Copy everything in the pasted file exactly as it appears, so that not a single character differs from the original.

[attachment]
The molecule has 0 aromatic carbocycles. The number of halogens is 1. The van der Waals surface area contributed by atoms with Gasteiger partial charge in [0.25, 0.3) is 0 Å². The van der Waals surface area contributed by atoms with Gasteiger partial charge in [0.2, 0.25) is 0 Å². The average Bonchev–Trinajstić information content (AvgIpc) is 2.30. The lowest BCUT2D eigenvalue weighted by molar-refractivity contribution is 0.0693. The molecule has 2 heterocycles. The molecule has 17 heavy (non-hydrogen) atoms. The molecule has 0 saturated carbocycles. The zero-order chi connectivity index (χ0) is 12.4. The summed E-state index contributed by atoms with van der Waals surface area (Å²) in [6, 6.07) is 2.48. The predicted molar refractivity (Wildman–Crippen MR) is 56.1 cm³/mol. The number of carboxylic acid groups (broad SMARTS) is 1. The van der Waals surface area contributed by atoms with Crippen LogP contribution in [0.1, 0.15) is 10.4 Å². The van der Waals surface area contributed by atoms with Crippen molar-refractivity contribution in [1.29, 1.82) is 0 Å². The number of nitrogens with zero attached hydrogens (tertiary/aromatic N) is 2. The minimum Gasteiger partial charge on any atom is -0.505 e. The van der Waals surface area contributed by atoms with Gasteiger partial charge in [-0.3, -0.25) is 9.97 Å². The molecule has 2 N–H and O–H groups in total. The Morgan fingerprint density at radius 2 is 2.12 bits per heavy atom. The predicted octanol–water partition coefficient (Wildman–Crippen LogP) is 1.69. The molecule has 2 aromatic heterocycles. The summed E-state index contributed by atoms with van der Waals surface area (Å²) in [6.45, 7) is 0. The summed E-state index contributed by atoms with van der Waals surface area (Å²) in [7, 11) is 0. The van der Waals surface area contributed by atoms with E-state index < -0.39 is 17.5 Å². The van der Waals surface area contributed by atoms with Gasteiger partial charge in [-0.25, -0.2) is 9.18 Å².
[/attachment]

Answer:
The molecule has 0 aromatic carbocycles. The number of halogens is 1. The van der Waals surface area contributed by atoms with Gasteiger partial charge in [0.25, 0.3) is 0 Å². The van der Waals surface area contributed by atoms with Gasteiger partial charge in [0.2, 0.25) is 0 Å². The average Bonchev–Trinajstić information content (AvgIpc) is 2.30. The lowest BCUT2D eigenvalue weighted by molar-refractivity contribution is 0.0693. The molecule has 2 heterocycles. The molecule has 17 heavy (non-hydrogen) atoms. The molecule has 0 saturated carbocycles. The zero-order chi connectivity index (χ0) is 12.4. The summed E-state index contributed by atoms with van der Waals surface area (Å²) in [6, 6.07) is 2.48. The predicted molar refractivity (Wildman–Crippen MR) is 56.1 cm³/mol. The number of carboxylic acid groups (broad SMARTS) is 1. The van der Waals surface area contributed by atoms with Crippen LogP contribution in [0.1, 0.15) is 10.4 Å². The van der Waals surface area contributed by atoms with Crippen molar-refractivity contribution in [1.29, 1.82) is 0 Å². The number of nitrogens with zero attached hydrogens (tertiary/aromatic N) is 2. The minimum Gasteiger partial charge on any atom is -0.505 e. The van der Waals surface area contributed by atoms with Gasteiger partial charge in [-0.3, -0.25) is 9.97 Å². The molecule has 2 N–H and O–H groups in total. The Morgan fingerprint density at radius 2 is 2.12 bits per heavy atom. The predicted octanol–water partition coefficient (Wildman–Crippen LogP) is 1.69. The molecule has 2 aromatic heterocycles. The summed E-state index contributed by atoms with van der Waals surface area (Å²) in [6.45, 7) is 0. The summed E-state index contributed by atoms with van der Waals surface area (Å²) in [7, 11) is 0. The van der Waals surface area contributed by atoms with E-state index < -0.39 is 17.5 Å². The van der Waals surface area contributed by atoms with Gasteiger partial charge in [-0.25, -0.2) is 9.18 Å².